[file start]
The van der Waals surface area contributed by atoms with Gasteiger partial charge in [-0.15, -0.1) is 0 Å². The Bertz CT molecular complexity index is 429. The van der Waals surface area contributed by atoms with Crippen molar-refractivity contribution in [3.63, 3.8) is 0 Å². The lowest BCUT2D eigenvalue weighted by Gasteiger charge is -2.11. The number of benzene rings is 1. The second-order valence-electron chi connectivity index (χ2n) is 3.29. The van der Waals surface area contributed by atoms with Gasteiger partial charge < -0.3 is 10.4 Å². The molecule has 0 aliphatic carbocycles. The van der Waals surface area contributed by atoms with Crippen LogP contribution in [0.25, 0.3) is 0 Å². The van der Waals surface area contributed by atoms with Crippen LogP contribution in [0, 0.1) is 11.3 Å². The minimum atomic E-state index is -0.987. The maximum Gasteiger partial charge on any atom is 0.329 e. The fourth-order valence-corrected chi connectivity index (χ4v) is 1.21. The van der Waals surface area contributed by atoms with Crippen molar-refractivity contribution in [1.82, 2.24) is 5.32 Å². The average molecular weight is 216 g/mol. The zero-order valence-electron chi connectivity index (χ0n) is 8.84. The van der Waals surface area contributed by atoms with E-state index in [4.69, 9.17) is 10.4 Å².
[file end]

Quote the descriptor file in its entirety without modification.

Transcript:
The van der Waals surface area contributed by atoms with Gasteiger partial charge in [-0.15, -0.1) is 0 Å². The Bertz CT molecular complexity index is 429. The van der Waals surface area contributed by atoms with Crippen molar-refractivity contribution in [3.63, 3.8) is 0 Å². The lowest BCUT2D eigenvalue weighted by Gasteiger charge is -2.11. The number of benzene rings is 1. The second-order valence-electron chi connectivity index (χ2n) is 3.29. The van der Waals surface area contributed by atoms with Gasteiger partial charge < -0.3 is 10.4 Å². The molecule has 0 aliphatic carbocycles. The van der Waals surface area contributed by atoms with Crippen LogP contribution in [0.25, 0.3) is 0 Å². The van der Waals surface area contributed by atoms with Crippen LogP contribution in [0, 0.1) is 11.3 Å². The minimum atomic E-state index is -0.987. The maximum Gasteiger partial charge on any atom is 0.329 e. The fourth-order valence-corrected chi connectivity index (χ4v) is 1.21. The van der Waals surface area contributed by atoms with Crippen molar-refractivity contribution in [1.82, 2.24) is 5.32 Å². The average molecular weight is 216 g/mol. The zero-order valence-electron chi connectivity index (χ0n) is 8.84. The van der Waals surface area contributed by atoms with E-state index in [4.69, 9.17) is 10.4 Å².